A Tribute to Viviane Robinson by Jacqui Patuawa and Rozanne Donald
Distinguished Professor Emeritus Viviane Robinson retired on Thursday 28 June. What a remarkable woman she is; a woman who has made a selfless gift of her energy and time to improving educational outcomes for students across the globe. Many New Zealand educators may not be aware that Viviane’s work is the platform for many educational leadership programmes in education systems and universities across the world, none more so than Scandinavia and Australia.
Viviane has made an extraordinary contribution to educational leadership research but she has done much more than add to a body of research. Viviane has drawn on philosophies of science, theories of organisational learning, practical applications from clinical psychology and findings from her practical research in schools to directly address the lack of impact of educational research on the profession.
Many have written about the gap between research and practice in education but Vivane's belief is that the gap is often a result of the methodology that researchers use. Her contribution has been a methodological approach that ensures interventions are connected to context and to the problems that they are meant to solve. Her most recent book Reduce Change to Increase Improvement is a direct message to leaders in education - stop equating innovation and change with improvement. Viviane’s challenge to us all is to stop managing change and start leading improvement.
The University of Auckland Centre for Educational Leadership (UACEL) will remain as a legacy of Viviane’s aim to make a direct impact on the work of educational leaders in the service of students. She is inspired by the moral and ethical purpose of doing right by the learners. Her constant message has been that the more you focus your work on instructional leadership the more your school will improve. She has boldly positioned educational leadership as “rocket science” and “highly specialised”, challenging the idea that school leaders are just another variation of business executives best served by acquiring an MBA.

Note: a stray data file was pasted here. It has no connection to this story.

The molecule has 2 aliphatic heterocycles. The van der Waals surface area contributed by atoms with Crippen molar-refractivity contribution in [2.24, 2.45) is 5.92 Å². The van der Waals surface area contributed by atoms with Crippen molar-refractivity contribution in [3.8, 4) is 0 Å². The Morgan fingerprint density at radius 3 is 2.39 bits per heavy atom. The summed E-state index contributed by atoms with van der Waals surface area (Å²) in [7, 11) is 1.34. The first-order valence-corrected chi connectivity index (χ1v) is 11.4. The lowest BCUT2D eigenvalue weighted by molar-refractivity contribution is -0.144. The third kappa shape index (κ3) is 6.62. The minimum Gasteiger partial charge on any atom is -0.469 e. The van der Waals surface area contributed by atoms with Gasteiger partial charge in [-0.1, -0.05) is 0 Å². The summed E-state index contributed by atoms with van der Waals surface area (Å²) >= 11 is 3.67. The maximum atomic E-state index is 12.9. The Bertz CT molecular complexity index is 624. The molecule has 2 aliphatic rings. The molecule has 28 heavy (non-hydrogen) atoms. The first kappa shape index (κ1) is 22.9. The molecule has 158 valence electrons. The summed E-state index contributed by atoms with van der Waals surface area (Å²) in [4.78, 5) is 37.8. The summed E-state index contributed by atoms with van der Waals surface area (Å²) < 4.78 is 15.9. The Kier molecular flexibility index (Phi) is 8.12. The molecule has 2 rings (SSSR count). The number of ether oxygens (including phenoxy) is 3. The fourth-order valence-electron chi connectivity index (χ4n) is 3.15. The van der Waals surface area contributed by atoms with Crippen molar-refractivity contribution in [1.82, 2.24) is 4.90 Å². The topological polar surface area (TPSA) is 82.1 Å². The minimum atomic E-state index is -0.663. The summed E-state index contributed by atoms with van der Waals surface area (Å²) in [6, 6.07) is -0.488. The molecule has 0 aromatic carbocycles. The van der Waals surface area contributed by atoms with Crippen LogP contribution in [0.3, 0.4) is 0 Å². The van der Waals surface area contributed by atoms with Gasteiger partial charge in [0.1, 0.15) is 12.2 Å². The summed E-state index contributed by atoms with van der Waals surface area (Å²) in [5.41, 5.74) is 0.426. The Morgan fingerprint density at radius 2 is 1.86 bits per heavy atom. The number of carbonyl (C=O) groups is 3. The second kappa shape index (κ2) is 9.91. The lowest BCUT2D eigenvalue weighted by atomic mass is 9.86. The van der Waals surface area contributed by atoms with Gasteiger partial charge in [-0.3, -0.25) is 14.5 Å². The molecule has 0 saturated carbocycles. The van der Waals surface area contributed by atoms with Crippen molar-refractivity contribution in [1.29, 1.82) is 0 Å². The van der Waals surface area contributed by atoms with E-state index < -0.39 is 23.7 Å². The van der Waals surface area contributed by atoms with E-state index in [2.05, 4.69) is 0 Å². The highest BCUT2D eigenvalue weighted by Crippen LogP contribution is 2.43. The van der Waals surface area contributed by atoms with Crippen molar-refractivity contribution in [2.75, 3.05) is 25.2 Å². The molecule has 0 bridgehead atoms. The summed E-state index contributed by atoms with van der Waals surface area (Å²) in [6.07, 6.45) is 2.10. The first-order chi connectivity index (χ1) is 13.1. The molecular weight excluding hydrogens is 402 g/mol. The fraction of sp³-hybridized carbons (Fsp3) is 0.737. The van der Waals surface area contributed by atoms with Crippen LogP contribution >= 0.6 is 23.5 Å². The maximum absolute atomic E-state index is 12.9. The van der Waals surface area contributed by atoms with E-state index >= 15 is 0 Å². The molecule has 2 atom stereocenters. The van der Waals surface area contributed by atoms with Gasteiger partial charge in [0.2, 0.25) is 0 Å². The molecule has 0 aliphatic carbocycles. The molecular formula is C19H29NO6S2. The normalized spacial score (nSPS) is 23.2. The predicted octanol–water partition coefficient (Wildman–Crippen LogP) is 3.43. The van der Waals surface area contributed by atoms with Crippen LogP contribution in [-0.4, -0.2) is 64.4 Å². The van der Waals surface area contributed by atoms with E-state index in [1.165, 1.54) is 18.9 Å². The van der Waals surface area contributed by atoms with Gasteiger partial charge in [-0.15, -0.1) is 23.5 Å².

One of the truly remarkable things about Viviane is her desire to road test her ideas. She ensures she can demonstrate her advice - a standard she was held to when learning to be an interventionist under Argyris and Schon. Viviane can often be heard saying - “If you cannot demonstrate your advice - don’t give it”. Academics can tend to operate at an abstract level - and rarely do they model their work “in the wild”. For example - How many professors were registered as PLD facilitators? Viviane was, and she did it because she was committed to walking the talk and to testing the validity and utility of her ideas. When the new accreditation system came into place she applied for accreditation as a facilitator and when she was rung by a principal looking for help, she took up the challenge to work as that school’s leadership consultant. She has shown that you don’t change practice by sending people on disparate courses or intensifying your persuasion; just listening and getting alongside isn’t enough. Viviane goes far beyond observing what’s going wrong and what needs changing to offering practical solutions grounded in an understanding of the context of what teachers face and what students need.
As the patient teacher of many graduate students, Viviane has listened as students presented a puzzle of ideas. Often, just by asking one or two questions she has provided a clear focus on a dilemma. She has a knack of dealing with seemingly insurmountable and sometimes undiscussable issues. Viviane demonstrated the precision of a sushi chef and the compassion of a caring teacher as she helped many a frustrated student navigate the pathway ahead.
One of Viviane’s lasting legacies to education will be her work on Open-to-learning™ Leadership. With the death of her mentors Argyris and Schon, she remains committed to the ongoing influence of their work with educational leaders. With the support of Jacqui Patuawa, she has trained facilitators both nationally and internationally to ensure the seamless continuation of this critical learning for school leaders. Many communication approaches teach surface skills, without linking them strongly to an associated ethical and value base, and without interrupting the reasoning processes that create a mismatch between the talk and the walk. The OTL™ Leadership approach focuses on the thought processes that produce unproductive conversations as well as the thoughts and words that produce more productive ones. Viviane often comments on how countercultural some of the ideas in open-to-learning leadership are even if they seem so eminently sensible. A clear example of this is the notion that it is more respectful to avoid conflict by not giving direct feedback than it is to be respectfully honest with our colleagues about performance issues and the like. This is adult-centred rather than student-centred behaviour.
On a closing note, we would like to acknowledge and thank Viviane for the unwavering commitment and support to our ongoing learning and to UACEL’s success. Although often challenging, her laser-like focus brings out the best in those she influences.
We sense retirement may have a different meaning to Viviane than for many of us - we are confident she will not disappear from the world stage quite yet, but she will be more discerning about what she takes on with an important new goal of making more time for herself, her husband, her family and friends.
To read the University of Auckland’s recognition of her retirement please follow the link
Associate Director, UACEL
Aitken Fellow, UACEL